Monday, April 5, 2010

AMELIA Frequently Asked Questions

What’s Amelia about?
Amelia is about flight, and it’s about war, and it’s about family and love. Watch this blog the next few days to learn more!

Is it an opera about Amelia Earhart?
No. Kate Lindsey plays Amelia, an American woman whose father named her after Amelia Earhart. Amelia (the opera character) loses her father when she’s a little girl. Her father, Dodge, played by William Burden, is a US navy pilot, MIA in Vietnam; he vanishes without a trace as did the real-life Amelia Earhart. So when she grows up, Amelia (the opera character) has an understandably complicated relationship to her namesake; when she herself is uncertain, she dreams of the terror and excitement experienced by a 1930s female pilot, known as The Flier (played by Jennifer Zetlan), a projection of herself onto the real-life Earhart.

Is it an opera about the Vietnam War?
Not exactly. Certainly the opera has no political agenda; instead, it explores the impact that war in general has upon families. Amelia looks at the Vietnam War from the perspective of someone who lived through it as a small child, lost the most important person in her life to the war, and is searching for ways to heal the scar now that she is older.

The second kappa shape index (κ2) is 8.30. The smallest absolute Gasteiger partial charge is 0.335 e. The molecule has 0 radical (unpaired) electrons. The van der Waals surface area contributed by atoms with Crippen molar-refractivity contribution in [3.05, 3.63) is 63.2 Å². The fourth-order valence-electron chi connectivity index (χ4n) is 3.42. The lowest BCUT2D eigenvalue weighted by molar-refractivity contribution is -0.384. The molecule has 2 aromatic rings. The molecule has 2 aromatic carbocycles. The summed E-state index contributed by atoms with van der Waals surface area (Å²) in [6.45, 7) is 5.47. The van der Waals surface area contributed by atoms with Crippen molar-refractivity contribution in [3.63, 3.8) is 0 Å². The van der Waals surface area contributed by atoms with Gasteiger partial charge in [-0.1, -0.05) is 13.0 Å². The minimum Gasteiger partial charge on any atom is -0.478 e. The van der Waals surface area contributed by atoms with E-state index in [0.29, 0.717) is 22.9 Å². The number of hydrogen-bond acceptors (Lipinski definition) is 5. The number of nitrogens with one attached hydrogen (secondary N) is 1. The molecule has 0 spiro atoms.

Where did the story of the opera come from?
It’s original. Although most operas (including Falstaff, Il trovatore, and La traviata, not to mention other contemporary American operas including Moby-Dick, The Grapes of Wrath, and The Bonesetter’s Daughter) take their stories from pre-existing sources, the story of Amelia was created by Daron Hagen, Gardner McFall, and Stephen Wadsworth. Part of the inspiration comes from the real-life experience of Gardner McFall, who wrote the libretto after writing a collection of poems called The Pilot’s Daughter: McFall was a little girl when her own father, who was in fact a US navy pilot named Dodge, was lost over the Pacific during the Vietnam War.

What will the music sound like?
Hagen writes lyrical vocal music which showcases both the emotions felt by the characters and the beauty of the singers’ voices; Amelia features an orchestra of 45, including a colorful percussion section. His harmonic language varies depending on the needs of the drama, from reassuringly tonal to more complicated and chromatic. Structurally, Amelia uses the best principles from both the Italian and the German opera traditions: it’s full of emotion-packed arias and ensembles, like an Italian opera, but the entire piece is built from a core vocabulary of musical ideas, terms, phrases, and images, as are the great German operas.

How can I listen to a recording? You can’t! The opera hasn’t yet been played! At www.seattleopera.com you can hear vocal excerpts, with piano accompaniment, recorded at a workshop in May of 2008. Samples of Daron Hagen’s other music are available at his blog, and you can buy a recording of his opera Shining Brow here.

1 comment:

Anonymous said...

Thanks, Jon!!!!
for an excellent explanation of the genesis and content of "Amelia"!!!! Sounds like something I would eventually like to attend, though not this season, as duties over here preclude that.
Hopefully, it, like Riemann's "Lear", will find its place in the repertories of opera houses in Germany!!
Tschüß,
Win H.